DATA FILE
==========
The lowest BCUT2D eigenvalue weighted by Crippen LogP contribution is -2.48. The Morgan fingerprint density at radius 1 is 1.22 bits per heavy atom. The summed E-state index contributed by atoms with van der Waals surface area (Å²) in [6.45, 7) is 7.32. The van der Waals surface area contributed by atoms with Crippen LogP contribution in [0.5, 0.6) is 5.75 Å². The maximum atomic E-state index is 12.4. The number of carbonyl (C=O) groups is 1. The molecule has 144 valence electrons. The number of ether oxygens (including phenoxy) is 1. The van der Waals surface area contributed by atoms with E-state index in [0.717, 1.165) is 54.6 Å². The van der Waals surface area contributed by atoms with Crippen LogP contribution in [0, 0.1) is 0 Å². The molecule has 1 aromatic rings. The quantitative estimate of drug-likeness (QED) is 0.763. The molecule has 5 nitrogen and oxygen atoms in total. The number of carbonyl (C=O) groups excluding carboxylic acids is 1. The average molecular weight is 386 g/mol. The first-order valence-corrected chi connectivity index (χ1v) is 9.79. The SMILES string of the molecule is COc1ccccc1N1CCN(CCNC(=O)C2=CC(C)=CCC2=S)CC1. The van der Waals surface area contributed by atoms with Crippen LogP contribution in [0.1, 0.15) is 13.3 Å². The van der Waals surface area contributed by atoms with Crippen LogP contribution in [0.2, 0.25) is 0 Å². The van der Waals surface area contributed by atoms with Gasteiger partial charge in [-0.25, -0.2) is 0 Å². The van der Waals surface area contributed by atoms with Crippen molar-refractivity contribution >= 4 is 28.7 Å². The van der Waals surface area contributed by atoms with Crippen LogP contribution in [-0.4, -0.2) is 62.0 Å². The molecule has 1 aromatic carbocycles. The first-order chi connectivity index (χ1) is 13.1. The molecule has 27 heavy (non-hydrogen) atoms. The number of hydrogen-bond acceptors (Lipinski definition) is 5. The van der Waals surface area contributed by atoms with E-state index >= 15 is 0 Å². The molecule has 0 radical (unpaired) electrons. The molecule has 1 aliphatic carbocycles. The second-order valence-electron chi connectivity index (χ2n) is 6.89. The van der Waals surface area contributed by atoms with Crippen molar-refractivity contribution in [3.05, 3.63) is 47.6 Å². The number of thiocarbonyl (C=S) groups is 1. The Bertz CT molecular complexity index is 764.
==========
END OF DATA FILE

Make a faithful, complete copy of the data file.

The lowest BCUT2D eigenvalue weighted by Crippen LogP contribution is -2.48. The Morgan fingerprint density at radius 1 is 1.22 bits per heavy atom. The summed E-state index contributed by atoms with van der Waals surface area (Å²) in [6.45, 7) is 7.32. The van der Waals surface area contributed by atoms with Crippen LogP contribution in [0.5, 0.6) is 5.75 Å². The maximum atomic E-state index is 12.4. The number of carbonyl (C=O) groups is 1. The molecule has 144 valence electrons. The number of ether oxygens (including phenoxy) is 1. The van der Waals surface area contributed by atoms with E-state index in [0.717, 1.165) is 54.6 Å². The van der Waals surface area contributed by atoms with Crippen LogP contribution in [0, 0.1) is 0 Å². The molecule has 1 aromatic rings. The quantitative estimate of drug-likeness (QED) is 0.763. The molecule has 5 nitrogen and oxygen atoms in total. The number of carbonyl (C=O) groups excluding carboxylic acids is 1. The average molecular weight is 386 g/mol. The first-order valence-corrected chi connectivity index (χ1v) is 9.79. The SMILES string of the molecule is COc1ccccc1N1CCN(CCNC(=O)C2=CC(C)=CCC2=S)CC1. The van der Waals surface area contributed by atoms with Crippen LogP contribution in [0.1, 0.15) is 13.3 Å². The van der Waals surface area contributed by atoms with Crippen LogP contribution in [0.2, 0.25) is 0 Å². The van der Waals surface area contributed by atoms with Gasteiger partial charge in [-0.25, -0.2) is 0 Å². The van der Waals surface area contributed by atoms with Crippen molar-refractivity contribution >= 4 is 28.7 Å². The van der Waals surface area contributed by atoms with Crippen LogP contribution in [-0.4, -0.2) is 62.0 Å². The molecule has 1 aromatic carbocycles. The first-order chi connectivity index (χ1) is 13.1. The molecule has 27 heavy (non-hydrogen) atoms. The number of hydrogen-bond acceptors (Lipinski definition) is 5. The van der Waals surface area contributed by atoms with E-state index >= 15 is 0 Å². The molecule has 0 radical (unpaired) electrons. The molecule has 1 aliphatic carbocycles. The second-order valence-electron chi connectivity index (χ2n) is 6.89. The van der Waals surface area contributed by atoms with Crippen molar-refractivity contribution in [3.05, 3.63) is 47.6 Å². The number of thiocarbonyl (C=S) groups is 1. The Bertz CT molecular complexity index is 764.